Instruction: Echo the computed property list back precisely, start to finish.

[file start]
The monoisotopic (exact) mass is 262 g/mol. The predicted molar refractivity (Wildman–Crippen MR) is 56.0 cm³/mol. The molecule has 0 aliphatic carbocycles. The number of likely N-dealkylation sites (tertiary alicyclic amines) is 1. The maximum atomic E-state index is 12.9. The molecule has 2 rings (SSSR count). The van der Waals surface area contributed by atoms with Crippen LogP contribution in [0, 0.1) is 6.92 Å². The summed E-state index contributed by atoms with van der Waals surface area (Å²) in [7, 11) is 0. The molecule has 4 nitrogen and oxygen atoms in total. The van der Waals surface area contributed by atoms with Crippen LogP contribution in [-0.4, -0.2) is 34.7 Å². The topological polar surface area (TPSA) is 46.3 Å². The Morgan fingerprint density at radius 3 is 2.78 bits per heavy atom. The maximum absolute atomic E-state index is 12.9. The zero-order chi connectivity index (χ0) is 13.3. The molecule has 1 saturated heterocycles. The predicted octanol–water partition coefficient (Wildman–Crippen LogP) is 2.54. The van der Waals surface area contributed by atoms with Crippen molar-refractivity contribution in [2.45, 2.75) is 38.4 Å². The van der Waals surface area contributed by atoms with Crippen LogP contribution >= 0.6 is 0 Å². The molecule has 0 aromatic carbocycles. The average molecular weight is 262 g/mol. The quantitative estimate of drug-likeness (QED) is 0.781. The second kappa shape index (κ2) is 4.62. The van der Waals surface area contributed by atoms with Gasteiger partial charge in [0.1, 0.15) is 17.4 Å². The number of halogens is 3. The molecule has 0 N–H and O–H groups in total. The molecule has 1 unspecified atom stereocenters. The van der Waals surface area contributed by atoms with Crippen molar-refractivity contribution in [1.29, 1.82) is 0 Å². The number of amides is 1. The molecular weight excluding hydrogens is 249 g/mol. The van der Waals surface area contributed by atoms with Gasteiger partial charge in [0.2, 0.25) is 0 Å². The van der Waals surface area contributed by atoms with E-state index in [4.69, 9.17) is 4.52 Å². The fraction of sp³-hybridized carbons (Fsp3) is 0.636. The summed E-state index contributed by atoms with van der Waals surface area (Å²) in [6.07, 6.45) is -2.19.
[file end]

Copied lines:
The monoisotopic (exact) mass is 262 g/mol. The predicted molar refractivity (Wildman–Crippen MR) is 56.0 cm³/mol. The molecule has 0 aliphatic carbocycles. The number of likely N-dealkylation sites (tertiary alicyclic amines) is 1. The maximum atomic E-state index is 12.9. The molecule has 2 rings (SSSR count). The van der Waals surface area contributed by atoms with Crippen LogP contribution in [0, 0.1) is 6.92 Å². The summed E-state index contributed by atoms with van der Waals surface area (Å²) in [7, 11) is 0. The molecule has 4 nitrogen and oxygen atoms in total. The van der Waals surface area contributed by atoms with Crippen LogP contribution in [-0.4, -0.2) is 34.7 Å². The topological polar surface area (TPSA) is 46.3 Å². The Morgan fingerprint density at radius 3 is 2.78 bits per heavy atom. The maximum absolute atomic E-state index is 12.9. The zero-order chi connectivity index (χ0) is 13.3. The molecule has 1 saturated heterocycles. The predicted octanol–water partition coefficient (Wildman–Crippen LogP) is 2.54. The van der Waals surface area contributed by atoms with Crippen molar-refractivity contribution in [2.45, 2.75) is 38.4 Å². The van der Waals surface area contributed by atoms with Crippen LogP contribution >= 0.6 is 0 Å². The molecule has 0 aromatic carbocycles. The average molecular weight is 262 g/mol. The quantitative estimate of drug-likeness (QED) is 0.781. The second kappa shape index (κ2) is 4.62. The van der Waals surface area contributed by atoms with Gasteiger partial charge in [0.1, 0.15) is 17.4 Å². The number of halogens is 3. The molecule has 0 N–H and O–H groups in total. The molecule has 1 unspecified atom stereocenters. The van der Waals surface area contributed by atoms with Crippen molar-refractivity contribution in [1.29, 1.82) is 0 Å². The number of amides is 1. The molecular weight excluding hydrogens is 249 g/mol. The van der Waals surface area contributed by atoms with Gasteiger partial charge in [0.2, 0.25) is 0 Å². The van der Waals surface area contributed by atoms with E-state index in [4.69, 9.17) is 4.52 Å². The fraction of sp³-hybridized carbons (Fsp3) is 0.636. The summed E-state index contributed by atoms with van der Waals surface area (Å²) in [6.07, 6.45) is -2.19.